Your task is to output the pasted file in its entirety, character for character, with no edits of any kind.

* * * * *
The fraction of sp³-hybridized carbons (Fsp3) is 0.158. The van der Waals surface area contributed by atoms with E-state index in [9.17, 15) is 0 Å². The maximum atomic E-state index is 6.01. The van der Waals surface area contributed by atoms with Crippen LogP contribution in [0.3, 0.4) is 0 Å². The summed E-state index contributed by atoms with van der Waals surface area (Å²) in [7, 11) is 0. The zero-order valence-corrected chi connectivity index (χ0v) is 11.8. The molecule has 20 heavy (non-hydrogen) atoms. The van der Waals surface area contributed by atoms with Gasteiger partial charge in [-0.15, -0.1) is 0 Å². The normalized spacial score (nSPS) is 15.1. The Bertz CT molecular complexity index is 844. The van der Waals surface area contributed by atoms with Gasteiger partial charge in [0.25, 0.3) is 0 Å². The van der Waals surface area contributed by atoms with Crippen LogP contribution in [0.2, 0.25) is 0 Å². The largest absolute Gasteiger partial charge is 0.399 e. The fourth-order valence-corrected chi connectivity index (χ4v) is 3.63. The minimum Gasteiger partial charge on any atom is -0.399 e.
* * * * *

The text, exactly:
The fraction of sp³-hybridized carbons (Fsp3) is 0.158. The van der Waals surface area contributed by atoms with E-state index in [9.17, 15) is 0 Å². The maximum atomic E-state index is 6.01. The van der Waals surface area contributed by atoms with Crippen LogP contribution in [0.3, 0.4) is 0 Å². The summed E-state index contributed by atoms with van der Waals surface area (Å²) in [7, 11) is 0. The zero-order valence-corrected chi connectivity index (χ0v) is 11.8. The molecule has 20 heavy (non-hydrogen) atoms. The van der Waals surface area contributed by atoms with Gasteiger partial charge in [-0.15, -0.1) is 0 Å². The normalized spacial score (nSPS) is 15.1. The Bertz CT molecular complexity index is 844. The van der Waals surface area contributed by atoms with Gasteiger partial charge in [0.25, 0.3) is 0 Å². The van der Waals surface area contributed by atoms with Crippen LogP contribution in [0.2, 0.25) is 0 Å². The largest absolute Gasteiger partial charge is 0.399 e. The fourth-order valence-corrected chi connectivity index (χ4v) is 3.63. The minimum Gasteiger partial charge on any atom is -0.399 e.